So now you know what self-custody in crypto means, but let’s dive a little deeper. There are a range of benefits of managing your assets yourself—and not all of them are as obvious as the first.


If there’s one famous phrase in crypto it’s Not your keys, not your coins”. The truth is that without a non-custodial wallet, you don’t truly own your assets. 

At best this can mean inconveniences such as spending limits and transaction fees, but the consequences can get much more severe than that. For example, if a centralized wallet provider goes bankrupt or otherwise fails, you could lose access to your funds—through no fault of your own! 

Then, consider counterparty risk stemming from a centralized entity that uses bank reserves. Even in crypto, some projects rely on bank reserves: fiat-backed stablecoins are a good example. To put it simply, using a non-custodial wallet for a coin doesn’t help if the centralized issuer relies on banks and traditional financial institutions.

More Wallet Options 

When you use a custodial wallet, you will likely be limited to a wallet interface on a browser or mobile app. Conversely, when you self-custody your crypto you have countless wallet options from which to choose.

To clarify, almost all non-custodial wallets today benefit from BIP-32 and BIP-39 compatibility. Thanks to this standardization, a single 12-24-word seed phrase can recover a near-infinite number of blockchain addresses. What’s more, you can actually switch between non-custodial wallet providers by importing your wallet using those 12-24 words. Unlike with custodial wallets, you’re free to move from provider to provider as you’d like. Even if the wallet provider you use goes out of business, you can easily import your accounts into another non-custodial wallet’s interface. That’s true ownership!

Enhanced Privacy 

Privacy is a major topic of concern within crypto, given the nature of blockchains as public ledgers. Indeed, many crypto users prefer to keep their public wallet addresses completely anonymous to help maintain their privacy. The thing is, this is only fully possible with a self-custody wallet.

Custodial wallets require you to undergo a full Know Your Consumer (KYC) process, which involves volunteering personal information like your name and address, and even a form of photo identification. While this information might not necessarily be tied to any public wallet address, you are putting your faith in the wallet provider to keep it safe from any potential data leaks or attackers.

Access to the Decentralized Ecosystem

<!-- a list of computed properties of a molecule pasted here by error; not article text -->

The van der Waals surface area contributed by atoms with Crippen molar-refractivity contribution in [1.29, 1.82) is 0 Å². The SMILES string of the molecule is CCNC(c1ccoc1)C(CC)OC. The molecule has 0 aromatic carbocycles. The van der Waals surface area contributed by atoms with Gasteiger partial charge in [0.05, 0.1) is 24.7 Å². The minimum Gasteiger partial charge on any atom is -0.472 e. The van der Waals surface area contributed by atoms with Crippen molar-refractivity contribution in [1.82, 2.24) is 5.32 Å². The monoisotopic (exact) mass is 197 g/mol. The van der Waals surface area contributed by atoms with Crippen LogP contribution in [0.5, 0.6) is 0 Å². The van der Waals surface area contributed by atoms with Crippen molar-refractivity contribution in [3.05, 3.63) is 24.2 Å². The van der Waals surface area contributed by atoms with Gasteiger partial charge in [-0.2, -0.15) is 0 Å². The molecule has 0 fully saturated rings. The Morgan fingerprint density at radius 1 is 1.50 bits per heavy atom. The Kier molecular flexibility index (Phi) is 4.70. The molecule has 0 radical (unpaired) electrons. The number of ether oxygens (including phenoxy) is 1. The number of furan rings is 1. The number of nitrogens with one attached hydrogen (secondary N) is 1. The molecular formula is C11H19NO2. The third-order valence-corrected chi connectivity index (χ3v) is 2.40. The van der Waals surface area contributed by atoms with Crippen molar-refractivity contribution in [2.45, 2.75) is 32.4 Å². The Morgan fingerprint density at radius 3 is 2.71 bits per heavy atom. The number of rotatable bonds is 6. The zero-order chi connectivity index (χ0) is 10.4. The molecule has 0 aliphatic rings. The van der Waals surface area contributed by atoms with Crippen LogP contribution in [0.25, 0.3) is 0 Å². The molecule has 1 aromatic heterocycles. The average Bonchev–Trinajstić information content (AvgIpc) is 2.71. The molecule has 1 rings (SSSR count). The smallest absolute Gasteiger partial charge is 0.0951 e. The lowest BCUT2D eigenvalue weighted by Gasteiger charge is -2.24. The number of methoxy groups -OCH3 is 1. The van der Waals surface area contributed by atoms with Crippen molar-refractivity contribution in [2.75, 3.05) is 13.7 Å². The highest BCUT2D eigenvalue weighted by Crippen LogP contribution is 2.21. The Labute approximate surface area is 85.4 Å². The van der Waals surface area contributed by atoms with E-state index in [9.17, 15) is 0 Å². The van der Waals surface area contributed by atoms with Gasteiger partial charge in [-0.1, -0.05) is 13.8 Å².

On smart contract-compatible chains, such as Ethereum and Solana, you’re likely to access blockchain apps and services. Blockchain apps and dApps, such as decentralized exchanges, DeFi protocols, NFT marketplaces, and governance platforms; are only compatible with a limited number of wallets, and usually, the accepted wallet providers will be non-custodial. While some platforms may be compatible with some of the larger custodial wallet providers, your access to the full blockchain ecosystem hinges on whether you use a non-custodial wallet or not.

Types of Self-Custody Wallet

So now you know about what self-custody entails, but what about the different types of non-custodial wallets? Let’s dive into the most common types of non-custodial crypto wallets you might encounter.

Software Wallet 

A software wallet, otherwise known as a hot wallet, is a crypto wallet you download on your computer or mobile phone. Software wallets store your private keys on their host device—the same device that connects to the internet. Although non-custodial, software wallets are vulnerable to online threats such as hacking. This makes them unsuitable for securing large amounts of cryptocurrencies.

Paper Wallet 

A paper wallet is simply a physical piece of paper with the private keys of an account printed on it, typically in the form of a QR code. A paper wallet is very secure, however, they aren’t very user-friendly. Sending and receiving funds in accounts controlled by paper wallets can be challenging, particularly for beginners.

Hardware Wallet 

A hardware wallet is a physical device that allows you to manage your assets while storing your private keys completely offline. Since they store private keys in a chip separate from your internet connection, hardware wallets are better protected from malware and spyware than software wallets. Plus, since they have a digital interface, they are much more user-friendly than paper wallets. It’s important to note that hardware wallet models differ greatly, with varying features and security measures to consider.